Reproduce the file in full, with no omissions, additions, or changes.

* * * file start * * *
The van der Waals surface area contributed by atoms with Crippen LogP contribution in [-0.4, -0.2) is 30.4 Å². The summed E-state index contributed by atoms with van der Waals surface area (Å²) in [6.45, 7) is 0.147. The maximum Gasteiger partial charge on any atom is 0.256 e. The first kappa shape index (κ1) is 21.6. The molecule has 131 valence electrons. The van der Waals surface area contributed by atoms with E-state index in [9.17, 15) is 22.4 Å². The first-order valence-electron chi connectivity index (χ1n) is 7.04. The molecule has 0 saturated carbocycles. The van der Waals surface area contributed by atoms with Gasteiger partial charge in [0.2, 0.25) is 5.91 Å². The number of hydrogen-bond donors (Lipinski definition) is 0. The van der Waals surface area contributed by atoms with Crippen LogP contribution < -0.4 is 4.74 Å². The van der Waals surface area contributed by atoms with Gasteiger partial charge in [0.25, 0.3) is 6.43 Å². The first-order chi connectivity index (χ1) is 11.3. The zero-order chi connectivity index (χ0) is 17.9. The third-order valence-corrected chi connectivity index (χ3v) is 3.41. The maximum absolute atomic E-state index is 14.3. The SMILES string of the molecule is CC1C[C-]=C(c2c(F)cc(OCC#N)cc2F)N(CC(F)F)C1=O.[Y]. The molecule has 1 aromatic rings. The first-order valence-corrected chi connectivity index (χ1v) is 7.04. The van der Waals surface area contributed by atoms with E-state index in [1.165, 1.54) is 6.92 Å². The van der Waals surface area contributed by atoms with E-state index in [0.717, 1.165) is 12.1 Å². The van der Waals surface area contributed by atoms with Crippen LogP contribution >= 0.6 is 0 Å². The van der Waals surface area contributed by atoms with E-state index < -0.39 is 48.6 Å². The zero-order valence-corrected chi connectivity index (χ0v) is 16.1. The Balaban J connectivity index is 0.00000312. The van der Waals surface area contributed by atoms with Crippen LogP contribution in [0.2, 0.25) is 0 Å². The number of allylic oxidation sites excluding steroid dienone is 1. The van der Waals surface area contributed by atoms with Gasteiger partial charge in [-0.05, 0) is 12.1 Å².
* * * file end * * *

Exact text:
The van der Waals surface area contributed by atoms with Crippen LogP contribution in [-0.4, -0.2) is 30.4 Å². The summed E-state index contributed by atoms with van der Waals surface area (Å²) in [6.45, 7) is 0.147. The maximum Gasteiger partial charge on any atom is 0.256 e. The first kappa shape index (κ1) is 21.6. The molecule has 131 valence electrons. The van der Waals surface area contributed by atoms with E-state index in [9.17, 15) is 22.4 Å². The first-order valence-electron chi connectivity index (χ1n) is 7.04. The molecule has 0 saturated carbocycles. The van der Waals surface area contributed by atoms with Gasteiger partial charge in [0.2, 0.25) is 5.91 Å². The number of hydrogen-bond donors (Lipinski definition) is 0. The van der Waals surface area contributed by atoms with Crippen LogP contribution < -0.4 is 4.74 Å². The van der Waals surface area contributed by atoms with Gasteiger partial charge in [0.25, 0.3) is 6.43 Å². The first-order chi connectivity index (χ1) is 11.3. The zero-order chi connectivity index (χ0) is 17.9. The third-order valence-corrected chi connectivity index (χ3v) is 3.41. The maximum absolute atomic E-state index is 14.3. The SMILES string of the molecule is CC1C[C-]=C(c2c(F)cc(OCC#N)cc2F)N(CC(F)F)C1=O.[Y]. The molecule has 1 aromatic rings. The first-order valence-corrected chi connectivity index (χ1v) is 7.04. The van der Waals surface area contributed by atoms with E-state index in [1.165, 1.54) is 6.92 Å². The van der Waals surface area contributed by atoms with E-state index in [0.717, 1.165) is 12.1 Å². The van der Waals surface area contributed by atoms with Crippen LogP contribution >= 0.6 is 0 Å². The van der Waals surface area contributed by atoms with E-state index < -0.39 is 48.6 Å². The zero-order valence-corrected chi connectivity index (χ0v) is 16.1. The Balaban J connectivity index is 0.00000312. The van der Waals surface area contributed by atoms with Crippen LogP contribution in [0.2, 0.25) is 0 Å². The number of allylic oxidation sites excluding steroid dienone is 1. The van der Waals surface area contributed by atoms with Gasteiger partial charge in [-0.05, 0) is 12.1 Å².